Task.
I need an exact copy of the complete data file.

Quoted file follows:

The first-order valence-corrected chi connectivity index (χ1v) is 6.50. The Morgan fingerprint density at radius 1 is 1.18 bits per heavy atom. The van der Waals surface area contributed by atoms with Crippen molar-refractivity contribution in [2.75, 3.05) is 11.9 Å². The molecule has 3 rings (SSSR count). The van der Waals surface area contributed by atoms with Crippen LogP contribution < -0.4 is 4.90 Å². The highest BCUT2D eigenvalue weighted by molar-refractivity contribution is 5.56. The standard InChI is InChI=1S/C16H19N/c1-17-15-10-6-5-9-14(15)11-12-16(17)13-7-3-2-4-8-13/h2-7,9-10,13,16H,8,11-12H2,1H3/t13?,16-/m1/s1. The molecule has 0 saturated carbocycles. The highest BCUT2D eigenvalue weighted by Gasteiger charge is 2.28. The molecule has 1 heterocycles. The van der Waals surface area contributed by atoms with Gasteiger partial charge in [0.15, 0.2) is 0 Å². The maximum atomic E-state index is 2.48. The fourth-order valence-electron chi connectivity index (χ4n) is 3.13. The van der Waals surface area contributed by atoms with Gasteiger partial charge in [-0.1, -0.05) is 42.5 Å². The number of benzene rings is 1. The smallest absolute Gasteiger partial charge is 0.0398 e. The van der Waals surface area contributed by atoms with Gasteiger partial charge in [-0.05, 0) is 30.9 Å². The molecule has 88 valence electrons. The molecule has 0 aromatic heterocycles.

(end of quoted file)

The first-order valence-corrected chi connectivity index (χ1v) is 6.50. The Morgan fingerprint density at radius 1 is 1.18 bits per heavy atom. The van der Waals surface area contributed by atoms with Crippen molar-refractivity contribution in [2.75, 3.05) is 11.9 Å². The molecule has 3 rings (SSSR count). The van der Waals surface area contributed by atoms with Crippen LogP contribution < -0.4 is 4.90 Å². The highest BCUT2D eigenvalue weighted by molar-refractivity contribution is 5.56. The standard InChI is InChI=1S/C16H19N/c1-17-15-10-6-5-9-14(15)11-12-16(17)13-7-3-2-4-8-13/h2-7,9-10,13,16H,8,11-12H2,1H3/t13?,16-/m1/s1. The molecule has 0 saturated carbocycles. The highest BCUT2D eigenvalue weighted by Gasteiger charge is 2.28. The molecule has 1 heterocycles. The van der Waals surface area contributed by atoms with Gasteiger partial charge in [0.15, 0.2) is 0 Å². The maximum atomic E-state index is 2.48. The fourth-order valence-electron chi connectivity index (χ4n) is 3.13. The van der Waals surface area contributed by atoms with Gasteiger partial charge in [-0.1, -0.05) is 42.5 Å². The number of benzene rings is 1. The smallest absolute Gasteiger partial charge is 0.0398 e. The van der Waals surface area contributed by atoms with Gasteiger partial charge in [-0.05, 0) is 30.9 Å². The molecule has 88 valence electrons. The molecule has 0 aromatic heterocycles.